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Baljo v. Saul

United States District Court, W.D. Wisconsin

December 3, 2019

KYLE BALJO, Plaintiff,
ANDREW SAUL, Commissioner of the Social Security Administration, Defendant.


          James D. Peterson District Judge.

         Plaintiff Kyle Baljo seeks judicial review of a final decision of defendant Andrew Saul, Commissioner of the Social Security Administration, finding Baljo not disabled within the meaning of the Social Security Act. Baljo contends that the administrative law judge (ALJ), Laurence E. Blatnick, erred by: (1) failing to adequately consider Baljo's subjective complaints; and (2) failing to resolve an apparent conflict between the testimony of the vocational expert and the Dictionary of Occupational Titles. Because the court agrees with the first contention, the court will remand the case for further proceedings. The oral argument scheduled for December 13, 2019, is canceled.


         Baljo seeks benefits for disability beginning on January 1, 2009, when Baljo was 26 years old. In a May 2018 decision, the ALJ found that Baljo suffered from three severe impairments: (1) diabetes with neuropathy and retinopathy; (2) status post left humerus fracture (shoulder pain caused by a 2014 injury); and (3) a low back disorder (caused by multiple injuries from lifting heavy objects). In light of these impairments, the ALJ found in his residual functional capacity assessment (RFC) that Baljo can perform light work, with the additional restrictions that he can lift, carry, push, and pull 20 pounds occasionally and ten pounds frequently; he can sit for six hours and stand and walk for two hours but needs to change positions every 30 to 45 minutes for three to five minutes at a time; he cannot climb ladders, ropes, or scaffolds; and he can occasionally climb ramps. R. 31.[1] Relying on the testimony of a vocational expert, the ALJ found that Baljo could perform his past job as a cashier as it is generally performed, as well as other light jobs, such as information clerk, marker, and inspector/sorter.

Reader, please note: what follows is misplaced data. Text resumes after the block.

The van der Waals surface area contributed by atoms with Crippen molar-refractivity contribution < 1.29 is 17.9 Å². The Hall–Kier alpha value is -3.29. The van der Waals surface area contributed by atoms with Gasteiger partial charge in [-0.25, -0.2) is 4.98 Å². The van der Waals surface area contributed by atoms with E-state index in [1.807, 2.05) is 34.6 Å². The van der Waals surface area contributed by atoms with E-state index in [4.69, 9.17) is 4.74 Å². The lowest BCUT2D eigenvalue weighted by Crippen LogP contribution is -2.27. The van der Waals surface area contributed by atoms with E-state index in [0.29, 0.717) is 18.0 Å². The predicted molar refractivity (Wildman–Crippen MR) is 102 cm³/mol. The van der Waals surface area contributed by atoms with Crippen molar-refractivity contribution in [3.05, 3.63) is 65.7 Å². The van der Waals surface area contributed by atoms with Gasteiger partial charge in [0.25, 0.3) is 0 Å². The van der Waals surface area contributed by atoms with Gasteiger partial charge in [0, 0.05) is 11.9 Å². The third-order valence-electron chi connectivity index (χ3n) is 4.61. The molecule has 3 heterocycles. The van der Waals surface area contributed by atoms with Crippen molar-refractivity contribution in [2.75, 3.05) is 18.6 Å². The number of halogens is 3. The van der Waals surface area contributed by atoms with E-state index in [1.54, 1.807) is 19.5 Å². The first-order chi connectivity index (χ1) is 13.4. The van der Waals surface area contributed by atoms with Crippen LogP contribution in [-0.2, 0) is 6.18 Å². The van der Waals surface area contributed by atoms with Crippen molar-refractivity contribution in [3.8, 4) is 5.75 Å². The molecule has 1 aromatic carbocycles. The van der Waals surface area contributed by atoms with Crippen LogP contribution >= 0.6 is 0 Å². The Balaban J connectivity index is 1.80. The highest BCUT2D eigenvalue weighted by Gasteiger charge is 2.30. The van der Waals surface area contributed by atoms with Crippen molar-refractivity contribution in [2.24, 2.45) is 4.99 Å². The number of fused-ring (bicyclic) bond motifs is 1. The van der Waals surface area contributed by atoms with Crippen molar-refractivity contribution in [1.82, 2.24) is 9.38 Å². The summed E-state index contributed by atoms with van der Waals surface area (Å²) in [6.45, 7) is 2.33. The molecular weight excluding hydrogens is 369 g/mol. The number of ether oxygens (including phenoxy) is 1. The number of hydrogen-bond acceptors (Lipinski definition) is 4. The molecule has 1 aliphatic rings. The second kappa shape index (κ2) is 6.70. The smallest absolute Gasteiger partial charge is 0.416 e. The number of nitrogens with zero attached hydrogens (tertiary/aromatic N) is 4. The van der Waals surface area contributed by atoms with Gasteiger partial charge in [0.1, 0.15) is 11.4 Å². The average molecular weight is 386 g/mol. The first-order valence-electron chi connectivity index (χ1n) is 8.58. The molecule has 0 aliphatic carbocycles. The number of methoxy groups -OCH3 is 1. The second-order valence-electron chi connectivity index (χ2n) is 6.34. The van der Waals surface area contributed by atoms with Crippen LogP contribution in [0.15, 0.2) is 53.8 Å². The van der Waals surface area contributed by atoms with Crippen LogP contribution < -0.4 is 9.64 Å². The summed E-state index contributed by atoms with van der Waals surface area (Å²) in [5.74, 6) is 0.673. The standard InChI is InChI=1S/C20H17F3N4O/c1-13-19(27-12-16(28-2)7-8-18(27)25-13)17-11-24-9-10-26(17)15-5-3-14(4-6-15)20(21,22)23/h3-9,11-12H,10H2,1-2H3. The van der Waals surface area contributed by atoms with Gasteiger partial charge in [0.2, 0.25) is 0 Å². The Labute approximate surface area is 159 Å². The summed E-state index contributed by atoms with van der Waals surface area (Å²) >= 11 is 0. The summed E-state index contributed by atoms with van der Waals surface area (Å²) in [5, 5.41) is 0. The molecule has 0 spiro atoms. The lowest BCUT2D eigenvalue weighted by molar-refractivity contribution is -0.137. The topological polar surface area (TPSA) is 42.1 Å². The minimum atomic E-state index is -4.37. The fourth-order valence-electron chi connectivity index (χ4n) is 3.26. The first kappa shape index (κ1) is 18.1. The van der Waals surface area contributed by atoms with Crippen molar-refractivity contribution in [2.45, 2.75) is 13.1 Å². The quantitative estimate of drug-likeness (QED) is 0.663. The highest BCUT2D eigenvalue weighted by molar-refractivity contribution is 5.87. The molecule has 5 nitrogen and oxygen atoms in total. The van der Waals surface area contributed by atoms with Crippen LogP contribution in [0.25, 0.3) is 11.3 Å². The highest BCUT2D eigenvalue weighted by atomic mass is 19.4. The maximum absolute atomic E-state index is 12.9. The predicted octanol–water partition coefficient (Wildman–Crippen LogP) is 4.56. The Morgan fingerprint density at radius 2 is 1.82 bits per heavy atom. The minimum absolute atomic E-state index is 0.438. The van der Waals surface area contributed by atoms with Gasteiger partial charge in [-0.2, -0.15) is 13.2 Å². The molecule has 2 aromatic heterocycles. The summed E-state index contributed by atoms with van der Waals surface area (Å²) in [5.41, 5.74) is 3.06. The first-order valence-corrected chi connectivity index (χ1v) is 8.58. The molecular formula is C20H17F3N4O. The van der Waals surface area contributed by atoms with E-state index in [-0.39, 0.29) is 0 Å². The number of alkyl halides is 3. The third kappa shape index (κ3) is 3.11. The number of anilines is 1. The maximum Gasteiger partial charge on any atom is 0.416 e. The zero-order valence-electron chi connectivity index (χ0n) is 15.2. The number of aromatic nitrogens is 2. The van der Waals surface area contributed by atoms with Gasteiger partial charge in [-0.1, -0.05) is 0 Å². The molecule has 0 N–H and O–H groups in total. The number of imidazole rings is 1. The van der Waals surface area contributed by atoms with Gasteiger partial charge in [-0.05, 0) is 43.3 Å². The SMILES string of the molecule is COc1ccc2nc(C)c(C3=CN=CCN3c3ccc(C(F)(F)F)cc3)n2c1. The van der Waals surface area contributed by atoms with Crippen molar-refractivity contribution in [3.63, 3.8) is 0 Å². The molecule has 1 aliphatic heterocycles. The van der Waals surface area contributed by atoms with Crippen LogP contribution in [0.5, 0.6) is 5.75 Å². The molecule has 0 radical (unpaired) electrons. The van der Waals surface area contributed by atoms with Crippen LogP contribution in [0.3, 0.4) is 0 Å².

A. Subjective complaints

         Baljo testified about his limitations at the hearing. Discussing his diabetes, Baljo said that he has difficulty controlling his blood sugar and that he has “lows and highs throughout the day.” R. 53. Low blood sugar makes him shaky, disoriented, and unable to concentrate. High blood sugar makes him “really tired” to the point that he falls asleep. R. 53 and 61. Because of his neuropathy, he needs to elevate his legs several times a day for 15 to 30 minutes. R. 54. His back and shoulder issues make it difficult for him to stand more than 10 minutes at a time or sit for more than 30 to 45 minutes. R. 53.

         Both the ALJ and the parties have assumed that Baljo would be disabled if his description of his symptoms is accurate. But using boilerplate that it appears in many Social Security administrative decisions, the ALJ stated that Baljo's testimony was “not entirely consistent with the medical evidence and other evidence in the record.” R. 35. Despite criticizing similar boilerplate in multiple opinions, e.g., Stark v. Colvin, 813 F.3d 684, 688 (7th Cir. 2016), the court of appeals has declined to reverse an ALJ's decision for using the boilerplate, so long as “the ALJ otherwise identifies information that justifies the credibility determination.” Moore v. Colvin, 743 F.3d 1118, 1122 (7th Cir. 2014).

         As Baljo points out, it is difficult to determine in this case what information the ALJ relied on to support his determination regarding Baljo's subjective complaints. No portion of the decision is expressly devoted to that issue. Rather, most of the decision is a description of the medical evidence with little analysis of it, so it is not always clear when the ALJ is relying on a particular piece of evidence to question Baljo's subjective complaints and when the ALJ is simply summarizing the record.